[PyQt] A nasty licencing question

David Boddie david at boddie.org.uk
Mon Jul 30 18:52:11 BST 2018

On Mon Jul 30 14:19:54 BST 2018, Sampsa Riikonen wrote:

> This is exactly what I was talking about.
> So, if at a certain moment, you don't have the PyQt license and add the
> following line into your code:
> from PyQt import ...
> Then that's it.  Your code will be forever GPL .. it became GPL at the
> very moment you distributed it (uploaded to the internet).  You can't
> use it anymore in any other context that GPL.  Even removing those
> damning lines wont save it.

As others have pointed out this is completely wrong. If you wrote the code,
you can still distribute it under another license. The recipient of the code
you distributed is receiving it under the terms of the GPL. If they go and
get your code from your website under its original license they can use it
under that license.

It would be hard for anyone to tell if they had got the original from your
website or received it in a GPL-licensed work if the code was identical,
but that's also the case if they received it in a LGPL-licensed work.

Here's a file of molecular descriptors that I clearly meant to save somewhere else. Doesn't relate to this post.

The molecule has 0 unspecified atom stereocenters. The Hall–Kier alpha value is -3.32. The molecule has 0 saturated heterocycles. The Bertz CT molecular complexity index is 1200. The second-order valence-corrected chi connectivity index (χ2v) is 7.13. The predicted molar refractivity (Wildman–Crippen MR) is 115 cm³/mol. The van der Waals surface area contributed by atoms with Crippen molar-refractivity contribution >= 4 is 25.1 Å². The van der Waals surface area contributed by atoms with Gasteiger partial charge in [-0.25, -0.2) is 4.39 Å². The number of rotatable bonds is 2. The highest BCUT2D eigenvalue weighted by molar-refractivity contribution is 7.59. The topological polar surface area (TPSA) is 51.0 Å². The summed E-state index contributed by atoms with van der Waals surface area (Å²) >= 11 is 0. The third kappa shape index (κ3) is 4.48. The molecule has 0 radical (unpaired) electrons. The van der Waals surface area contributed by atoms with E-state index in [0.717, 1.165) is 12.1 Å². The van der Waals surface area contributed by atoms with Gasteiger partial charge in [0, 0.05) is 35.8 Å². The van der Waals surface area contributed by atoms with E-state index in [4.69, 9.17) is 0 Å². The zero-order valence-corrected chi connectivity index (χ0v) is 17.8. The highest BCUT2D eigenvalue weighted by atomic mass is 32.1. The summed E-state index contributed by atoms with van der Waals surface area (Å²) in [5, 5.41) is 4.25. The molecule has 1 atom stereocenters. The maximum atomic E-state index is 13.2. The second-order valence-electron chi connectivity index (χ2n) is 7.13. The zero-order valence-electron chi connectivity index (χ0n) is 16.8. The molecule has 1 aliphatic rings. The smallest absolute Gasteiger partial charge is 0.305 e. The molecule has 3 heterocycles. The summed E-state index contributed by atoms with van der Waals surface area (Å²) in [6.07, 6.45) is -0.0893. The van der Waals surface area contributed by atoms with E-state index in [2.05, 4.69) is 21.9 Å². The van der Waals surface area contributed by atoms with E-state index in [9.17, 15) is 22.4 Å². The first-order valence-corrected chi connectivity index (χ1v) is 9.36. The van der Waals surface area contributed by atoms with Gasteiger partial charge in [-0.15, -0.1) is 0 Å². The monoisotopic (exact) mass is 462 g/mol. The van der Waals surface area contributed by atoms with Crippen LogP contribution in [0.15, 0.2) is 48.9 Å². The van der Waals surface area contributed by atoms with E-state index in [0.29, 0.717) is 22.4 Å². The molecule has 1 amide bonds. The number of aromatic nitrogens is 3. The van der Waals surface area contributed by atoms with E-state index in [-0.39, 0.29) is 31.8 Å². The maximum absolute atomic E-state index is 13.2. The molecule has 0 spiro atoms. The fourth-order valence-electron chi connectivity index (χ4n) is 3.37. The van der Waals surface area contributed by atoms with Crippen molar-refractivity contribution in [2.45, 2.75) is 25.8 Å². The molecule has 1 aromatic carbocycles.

> If the author claims that the module has a MIT (or any other license),
> the people using that module must find out if the author had a valid
> PyQt license at the moment he distributed it.. otherwise they step on
> the license landmine (a nice legal limbo)

This conclusion follows from what you said before, which is wrong. It has
nothing to do with having a PyQt license (GPL or commercial).

> However, if you write
> # from PyQt import ..  # be aware of the licensing consequences
> from PySide2 import ..
> Then the licensing landmine doesn't go off, as the first line is a
> comment only, not actual code.  Funny world.  :)

Unless you fail to follow the terms of the LGPL correctly.

I wanted to add an example to my previous mail but thought it might confuse
people, but maybe it's worth mentioning: Qt is supplied with a load of third
party libraries, many with permissive licenses. It is certainly _not_ the
case that they are all now licensed under the GPL. Nobody except the author
can relicense the code for an individual library unless the license for that
library allows it.


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